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Breccia Peak (Washington) facts for kids

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Breccia Peak
Highest point
Elevation 6,487 ft (1,977 m)
Prominence 1,047 ft (319 m)
Geography
Location Glacier Peak Wilderness
Snohomish County, Washington, U.S.
Parent range Cascade Range
Topo map USGS Sloan Peak
Type of rock Breccia
Climbing
Easiest route Scramble South Ridge

Breccia Peak is a mountain summit in the North Cascades, in Snohomish County of Washington state. Its summit is 6,487 feet (1,977 m) above sea level. The peak is the eroded remnant of a stratovolcano, and takes its name from the type of rock, breccia, that it is composed of. It is located 15 miles southeast of Darrington, Washington, and 8.7 miles (14.0 km) west of Glacier Peak, which is one of the Cascade stratovolcanoes. It is situated in the Glacier Peak Wilderness on land administered by the Mount Baker-Snoqualmie National Forest. The nearest higher peak is Mount Pugh, 3.5 miles (5.6 km) to the northwest. Precipitation runoff from Breccia Peak drains into tributaries of the Sauk River.

Climate

Breccia Peak is located in the marine west coast climate zone of western North America. Most weather fronts originate in the Pacific Ocean, and travel northeast toward the Cascade Mountains. As fronts approach the North Cascades, they are forced upward by the peaks of the Cascade Range, causing them to drop their moisture in the form of rain or snowfall onto the Cascades (Orographic lift). As a result, the west side of the North Cascades experiences high precipitation, especially during the winter months in the form of snowfall. Due to its temperate climate and proximity to the Pacific Ocean, areas west of the Cascade Crest very rarely experience temperatures below 0 °F (−18 °C) or above 80 °F (27 °C). During winter months, weather is usually cloudy, but, due to high pressure systems over the Pacific Ocean that intensify during summer months, there is often little or no cloud cover during the summer. Because of maritime influence, snow tends to be wet and heavy, resulting in high avalanche danger.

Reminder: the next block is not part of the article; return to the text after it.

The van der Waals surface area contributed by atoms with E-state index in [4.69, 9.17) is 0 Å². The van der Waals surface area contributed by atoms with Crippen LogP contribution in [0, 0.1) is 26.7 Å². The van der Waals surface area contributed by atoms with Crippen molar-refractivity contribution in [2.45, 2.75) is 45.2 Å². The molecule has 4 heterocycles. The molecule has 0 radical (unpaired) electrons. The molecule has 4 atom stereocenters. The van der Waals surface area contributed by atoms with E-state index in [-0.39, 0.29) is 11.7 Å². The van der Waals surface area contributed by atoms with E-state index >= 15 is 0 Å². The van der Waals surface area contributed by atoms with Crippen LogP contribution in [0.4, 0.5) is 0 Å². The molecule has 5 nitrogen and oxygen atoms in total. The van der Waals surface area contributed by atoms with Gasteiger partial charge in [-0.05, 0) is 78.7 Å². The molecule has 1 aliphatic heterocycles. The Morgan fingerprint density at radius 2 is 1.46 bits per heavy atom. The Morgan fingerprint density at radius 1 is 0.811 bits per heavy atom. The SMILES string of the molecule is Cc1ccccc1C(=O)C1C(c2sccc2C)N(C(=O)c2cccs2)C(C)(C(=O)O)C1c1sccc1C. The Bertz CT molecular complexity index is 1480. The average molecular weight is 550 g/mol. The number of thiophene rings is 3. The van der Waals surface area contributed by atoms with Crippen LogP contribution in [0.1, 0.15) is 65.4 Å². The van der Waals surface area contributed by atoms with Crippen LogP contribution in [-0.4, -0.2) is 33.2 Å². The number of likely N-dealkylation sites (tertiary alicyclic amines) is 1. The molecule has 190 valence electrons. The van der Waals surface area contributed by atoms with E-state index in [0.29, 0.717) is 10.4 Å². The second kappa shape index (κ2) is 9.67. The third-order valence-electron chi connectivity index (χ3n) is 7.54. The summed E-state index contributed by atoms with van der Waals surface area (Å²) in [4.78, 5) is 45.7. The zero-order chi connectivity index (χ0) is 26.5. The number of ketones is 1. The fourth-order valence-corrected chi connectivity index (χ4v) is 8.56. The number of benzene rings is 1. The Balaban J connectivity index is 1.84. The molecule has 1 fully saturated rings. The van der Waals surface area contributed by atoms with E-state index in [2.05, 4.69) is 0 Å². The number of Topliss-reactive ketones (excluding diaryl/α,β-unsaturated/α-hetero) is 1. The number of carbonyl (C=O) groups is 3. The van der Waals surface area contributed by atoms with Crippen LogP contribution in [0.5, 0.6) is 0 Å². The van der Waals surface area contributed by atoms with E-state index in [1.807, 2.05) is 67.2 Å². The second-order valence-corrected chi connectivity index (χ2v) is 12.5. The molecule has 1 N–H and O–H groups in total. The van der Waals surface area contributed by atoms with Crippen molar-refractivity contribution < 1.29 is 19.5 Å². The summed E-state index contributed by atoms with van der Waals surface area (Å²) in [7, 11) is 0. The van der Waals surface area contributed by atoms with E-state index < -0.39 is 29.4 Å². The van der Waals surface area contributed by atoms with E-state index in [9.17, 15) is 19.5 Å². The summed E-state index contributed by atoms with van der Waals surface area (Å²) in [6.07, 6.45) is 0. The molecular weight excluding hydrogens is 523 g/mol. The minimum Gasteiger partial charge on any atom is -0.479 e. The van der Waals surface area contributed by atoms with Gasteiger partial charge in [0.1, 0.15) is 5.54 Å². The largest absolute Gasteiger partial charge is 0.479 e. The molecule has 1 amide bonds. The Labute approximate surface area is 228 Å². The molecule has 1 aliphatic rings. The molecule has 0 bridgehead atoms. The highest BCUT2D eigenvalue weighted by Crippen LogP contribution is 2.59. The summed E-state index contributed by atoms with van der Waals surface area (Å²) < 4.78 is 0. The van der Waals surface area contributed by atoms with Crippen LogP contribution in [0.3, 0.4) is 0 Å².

Geology

The North Cascades features some of the most rugged topography in the Cascade Range with craggy peaks, ridges, and deep glacial valleys. Geological events occurring many years ago created the diverse topography and drastic elevation changes over the Cascade Range leading to the various climate differences. These climate differences lead to vegetation variety defining the ecoregions in this area.

The history of the formation of the Cascade Mountains dates back millions of years ago to the late Eocene Epoch. With the North American Plate overriding the Pacific Plate, episodes of volcanic igneous activity persisted. In addition, small fragments of the oceanic and continental lithosphere called terranes created the North Cascades about 50 million years ago.

During the Pleistocene period dating back over two million years ago, glaciation advancing and retreating repeatedly scoured the landscape leaving deposits of rock debris. The "U"-shaped cross section of the river valleys are a result of recent glaciation. Uplift and faulting in combination with glaciation have been the dominant processes which have created the tall peaks and deep valleys of the North Cascades area.

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